The fusionSpan Blog

Dear Betty: How do we clean up dirty data?

Author Image
By Dear Betty |January 31, 2014
How ToMembership

Dear Betty:

Our small-staff Association Management Company (AMC) recently acquired a new client. Which is great, but we have a problem. Their data is a mess! Keeping day-to-day operations running for our new association client is nearly impossible given the dire state of their membership and financial data. Should we try to fix the data as we go, or call a time-out to straighten out the mess? Any tips on how to handle this?


Gentle Reader:

One, congratulations on your new client! Two, you have to fix their data. Your ability to manage your new client successfully is entirely dependent on the quality of the data. If things are a mess, you have no way of knowing with any degree of certainty:

  • How many members you have
  • Who they are
  • Where they are and how to contact them
  • Who has lapsed
  • Who your membership prospects are
  • Who’s paid what to the association
  • What they’re expecting in return
  • Whether or not they received it
  • Whether you’re running in the black or in the red

So how do you fix your new client’s messed up data?

You’ve already taken the critical first step to ensuring data quality: you recognize that you have a serious problem. Next, you need to assign ownership of that problem appropriately. Given your small size, that likely means assigning someone to be the project lead/enforcer, and giving that person the authority she needs to make this happen.

The first thing your data chief must do is figure out the extent and severity of the problem, and set priorities for fixing it (i.e., financial data first, current member data next, etc.). Then she will need to document your data standards, creating the rules about how data will be collected, entered, and maintained. You may already have formal written data standards that you use with your other clients. If not, this provides an excellent opportunity to create them.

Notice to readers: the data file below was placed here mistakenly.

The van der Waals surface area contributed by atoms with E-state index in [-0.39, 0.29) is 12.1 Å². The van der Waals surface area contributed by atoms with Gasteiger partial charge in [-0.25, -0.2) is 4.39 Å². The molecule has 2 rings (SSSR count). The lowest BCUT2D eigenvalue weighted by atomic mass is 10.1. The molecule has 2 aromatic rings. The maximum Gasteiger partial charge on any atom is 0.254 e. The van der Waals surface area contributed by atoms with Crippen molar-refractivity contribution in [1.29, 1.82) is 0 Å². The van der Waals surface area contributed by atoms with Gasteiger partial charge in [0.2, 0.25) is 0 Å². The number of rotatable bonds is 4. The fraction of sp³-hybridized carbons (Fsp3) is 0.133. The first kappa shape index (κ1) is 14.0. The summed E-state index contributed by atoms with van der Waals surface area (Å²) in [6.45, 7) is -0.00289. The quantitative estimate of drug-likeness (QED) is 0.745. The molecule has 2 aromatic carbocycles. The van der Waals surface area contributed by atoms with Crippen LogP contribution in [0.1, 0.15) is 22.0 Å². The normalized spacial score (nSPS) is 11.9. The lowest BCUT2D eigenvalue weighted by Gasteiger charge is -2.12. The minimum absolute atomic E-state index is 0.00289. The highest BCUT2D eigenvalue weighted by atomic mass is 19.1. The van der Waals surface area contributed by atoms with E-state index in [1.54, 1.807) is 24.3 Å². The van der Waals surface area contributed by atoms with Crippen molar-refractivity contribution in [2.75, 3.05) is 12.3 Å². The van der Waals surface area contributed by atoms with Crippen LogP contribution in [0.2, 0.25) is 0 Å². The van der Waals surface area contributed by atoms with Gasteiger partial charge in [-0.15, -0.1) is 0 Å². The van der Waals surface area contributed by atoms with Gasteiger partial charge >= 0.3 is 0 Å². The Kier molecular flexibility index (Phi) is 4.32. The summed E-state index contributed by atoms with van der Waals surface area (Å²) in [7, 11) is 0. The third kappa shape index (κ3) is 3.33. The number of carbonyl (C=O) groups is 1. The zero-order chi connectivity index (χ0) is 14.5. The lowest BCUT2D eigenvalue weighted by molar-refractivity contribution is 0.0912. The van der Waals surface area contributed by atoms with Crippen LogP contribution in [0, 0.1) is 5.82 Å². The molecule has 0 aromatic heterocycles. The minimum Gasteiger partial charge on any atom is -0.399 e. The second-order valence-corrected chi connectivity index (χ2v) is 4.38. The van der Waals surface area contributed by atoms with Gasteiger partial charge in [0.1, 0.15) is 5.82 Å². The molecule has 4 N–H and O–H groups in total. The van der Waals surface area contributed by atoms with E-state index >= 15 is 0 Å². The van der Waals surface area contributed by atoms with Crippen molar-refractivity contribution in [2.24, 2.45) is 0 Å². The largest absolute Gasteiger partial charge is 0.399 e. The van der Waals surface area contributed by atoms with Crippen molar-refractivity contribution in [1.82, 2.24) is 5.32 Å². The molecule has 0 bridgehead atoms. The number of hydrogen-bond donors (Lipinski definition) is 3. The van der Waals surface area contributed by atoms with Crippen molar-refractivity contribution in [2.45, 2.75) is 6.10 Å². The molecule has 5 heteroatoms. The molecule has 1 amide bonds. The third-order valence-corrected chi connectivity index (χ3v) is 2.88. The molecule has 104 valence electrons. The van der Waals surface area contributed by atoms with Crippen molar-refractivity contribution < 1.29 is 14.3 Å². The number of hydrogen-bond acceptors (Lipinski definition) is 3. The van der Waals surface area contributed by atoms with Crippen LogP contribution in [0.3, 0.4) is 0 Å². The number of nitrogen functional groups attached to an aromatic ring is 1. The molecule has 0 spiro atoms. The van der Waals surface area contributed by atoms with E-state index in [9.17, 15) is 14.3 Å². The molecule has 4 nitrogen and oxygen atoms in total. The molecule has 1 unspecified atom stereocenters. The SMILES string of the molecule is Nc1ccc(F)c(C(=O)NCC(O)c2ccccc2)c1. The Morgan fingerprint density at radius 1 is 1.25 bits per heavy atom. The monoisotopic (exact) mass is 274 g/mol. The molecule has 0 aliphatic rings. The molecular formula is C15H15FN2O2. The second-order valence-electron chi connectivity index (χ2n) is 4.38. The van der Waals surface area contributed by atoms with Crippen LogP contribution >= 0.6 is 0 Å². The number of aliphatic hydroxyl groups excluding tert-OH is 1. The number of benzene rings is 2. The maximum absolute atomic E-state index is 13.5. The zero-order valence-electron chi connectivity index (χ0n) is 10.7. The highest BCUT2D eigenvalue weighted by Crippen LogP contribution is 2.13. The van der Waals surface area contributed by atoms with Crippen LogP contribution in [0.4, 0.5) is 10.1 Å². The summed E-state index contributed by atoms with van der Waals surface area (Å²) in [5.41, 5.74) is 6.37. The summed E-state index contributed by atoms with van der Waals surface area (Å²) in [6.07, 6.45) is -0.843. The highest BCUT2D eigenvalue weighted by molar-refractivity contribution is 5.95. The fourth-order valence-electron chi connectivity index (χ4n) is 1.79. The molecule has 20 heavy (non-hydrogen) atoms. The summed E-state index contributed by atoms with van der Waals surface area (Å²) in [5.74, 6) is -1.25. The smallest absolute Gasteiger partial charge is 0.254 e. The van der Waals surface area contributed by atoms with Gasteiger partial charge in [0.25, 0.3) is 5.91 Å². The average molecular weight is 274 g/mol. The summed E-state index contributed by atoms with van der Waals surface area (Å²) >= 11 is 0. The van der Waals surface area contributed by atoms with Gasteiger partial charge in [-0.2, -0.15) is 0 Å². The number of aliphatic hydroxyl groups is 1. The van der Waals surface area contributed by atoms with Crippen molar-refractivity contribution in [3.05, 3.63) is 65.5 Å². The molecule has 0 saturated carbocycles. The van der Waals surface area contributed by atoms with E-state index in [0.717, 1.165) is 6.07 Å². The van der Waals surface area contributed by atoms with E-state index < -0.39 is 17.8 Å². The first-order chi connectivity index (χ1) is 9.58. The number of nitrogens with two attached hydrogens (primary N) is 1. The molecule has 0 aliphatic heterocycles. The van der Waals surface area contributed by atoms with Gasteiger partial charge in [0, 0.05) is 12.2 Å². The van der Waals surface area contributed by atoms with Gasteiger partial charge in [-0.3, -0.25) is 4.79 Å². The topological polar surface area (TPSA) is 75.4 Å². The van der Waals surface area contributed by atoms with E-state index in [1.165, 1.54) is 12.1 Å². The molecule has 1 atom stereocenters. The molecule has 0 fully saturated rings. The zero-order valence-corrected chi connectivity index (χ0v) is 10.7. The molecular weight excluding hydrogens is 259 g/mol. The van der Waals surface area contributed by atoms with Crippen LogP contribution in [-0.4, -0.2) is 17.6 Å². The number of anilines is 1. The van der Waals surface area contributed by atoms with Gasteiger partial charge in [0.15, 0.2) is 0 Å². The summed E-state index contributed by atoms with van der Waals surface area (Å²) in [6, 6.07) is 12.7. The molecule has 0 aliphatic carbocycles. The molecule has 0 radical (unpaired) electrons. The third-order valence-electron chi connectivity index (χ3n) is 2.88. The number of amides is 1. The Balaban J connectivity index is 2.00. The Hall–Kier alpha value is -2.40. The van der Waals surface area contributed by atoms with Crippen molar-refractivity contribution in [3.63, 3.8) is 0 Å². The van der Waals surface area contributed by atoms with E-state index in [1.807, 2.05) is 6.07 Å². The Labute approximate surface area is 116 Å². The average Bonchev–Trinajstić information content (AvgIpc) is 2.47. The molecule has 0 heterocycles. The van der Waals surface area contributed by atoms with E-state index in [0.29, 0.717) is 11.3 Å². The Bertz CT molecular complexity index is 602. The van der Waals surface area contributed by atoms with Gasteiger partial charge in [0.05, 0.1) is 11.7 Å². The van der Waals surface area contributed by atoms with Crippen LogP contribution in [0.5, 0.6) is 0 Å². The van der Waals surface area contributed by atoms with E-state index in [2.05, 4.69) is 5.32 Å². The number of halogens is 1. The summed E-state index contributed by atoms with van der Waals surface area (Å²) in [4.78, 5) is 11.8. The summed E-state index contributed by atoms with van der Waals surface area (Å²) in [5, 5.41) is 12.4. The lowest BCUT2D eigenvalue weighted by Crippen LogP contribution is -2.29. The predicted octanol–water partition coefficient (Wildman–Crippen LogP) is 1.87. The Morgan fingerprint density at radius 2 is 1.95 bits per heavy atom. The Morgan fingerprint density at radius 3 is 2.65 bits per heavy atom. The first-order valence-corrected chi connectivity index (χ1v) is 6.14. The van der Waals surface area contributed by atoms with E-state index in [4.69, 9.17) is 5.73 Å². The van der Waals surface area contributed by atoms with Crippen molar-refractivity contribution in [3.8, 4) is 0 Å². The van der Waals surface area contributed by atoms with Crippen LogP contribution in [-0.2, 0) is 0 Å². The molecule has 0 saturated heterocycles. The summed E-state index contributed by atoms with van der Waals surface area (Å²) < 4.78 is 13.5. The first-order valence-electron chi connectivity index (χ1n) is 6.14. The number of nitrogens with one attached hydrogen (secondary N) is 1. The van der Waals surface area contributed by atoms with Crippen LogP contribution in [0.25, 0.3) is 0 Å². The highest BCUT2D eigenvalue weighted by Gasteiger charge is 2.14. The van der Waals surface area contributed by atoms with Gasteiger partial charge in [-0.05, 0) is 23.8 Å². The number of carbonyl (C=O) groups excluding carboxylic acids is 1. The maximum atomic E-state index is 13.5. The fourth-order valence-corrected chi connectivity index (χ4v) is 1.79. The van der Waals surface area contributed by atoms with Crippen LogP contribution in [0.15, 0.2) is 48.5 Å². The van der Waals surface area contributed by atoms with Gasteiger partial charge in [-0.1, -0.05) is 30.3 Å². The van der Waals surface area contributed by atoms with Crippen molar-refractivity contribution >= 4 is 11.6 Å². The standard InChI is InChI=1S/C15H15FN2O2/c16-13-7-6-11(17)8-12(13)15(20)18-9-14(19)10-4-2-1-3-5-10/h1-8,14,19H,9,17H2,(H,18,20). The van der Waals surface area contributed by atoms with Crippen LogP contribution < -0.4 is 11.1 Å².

Once you know the extent of the problem, set your priorities for straightening it out, and write data standards to hold people accountable to, it’s time to actually fix the data. The old engineering adage applies here: “cheap, fast, good – pick two.” In your case, “good” is non-negotiable, so you have to decide if cheap is more important, in which case the process will be slow, or if fast is more important, in which case the process will be expensive.


You may not reach the same conclusion for all the data areas. For instance, you may decide that you need to fix the finances fast, so you opt to pay for outside CPA help. You may want to tackle current member data next and decide to hire temps or a telemarketing firm to make calls to try to track people down and get their current information. Or you may decide that your staff can handle current member data as an iterative process through normal business operations over the next 18 months. You may decide to just dump lapsed member records that are, say, more than three years old as being not worth trying to fix.

Close the loop

The final step, and perhaps the most important in closing the loop on data quality, is that you need to set up auditing procedures to make sure that your rules are being followed, that new data comes in pristine, and that you’re staying on schedule with the choices you make about cleaning the old data. When your audit finds problems (because it will), fix them immediately and update your procedures or provide additional training as appropriate.

What about you, Gentle Readers? What advice can you share about creating and maintaining data quality in your associations?

Dear Betty
Dear Betty: How do we clean up dirty data?

“Dear Betty” is the association advice columnist alter-ego of Elizabeth Weaver Engel, M.A., CAE, CEO and Chief Strategist of Spark Consulting LLC. Elizabeth has over sixteen years of experience helping associations grow, in membership, marketing, communications, public presence, and especially revenue, which is what Spark is all about. She speaks and writes frequently on a variety of topics in association management. When she's not helping associations grow, Elizabeth loves to dance, listen to live music, cook, garden, and blog about the Philadelphia Eagles.

More posts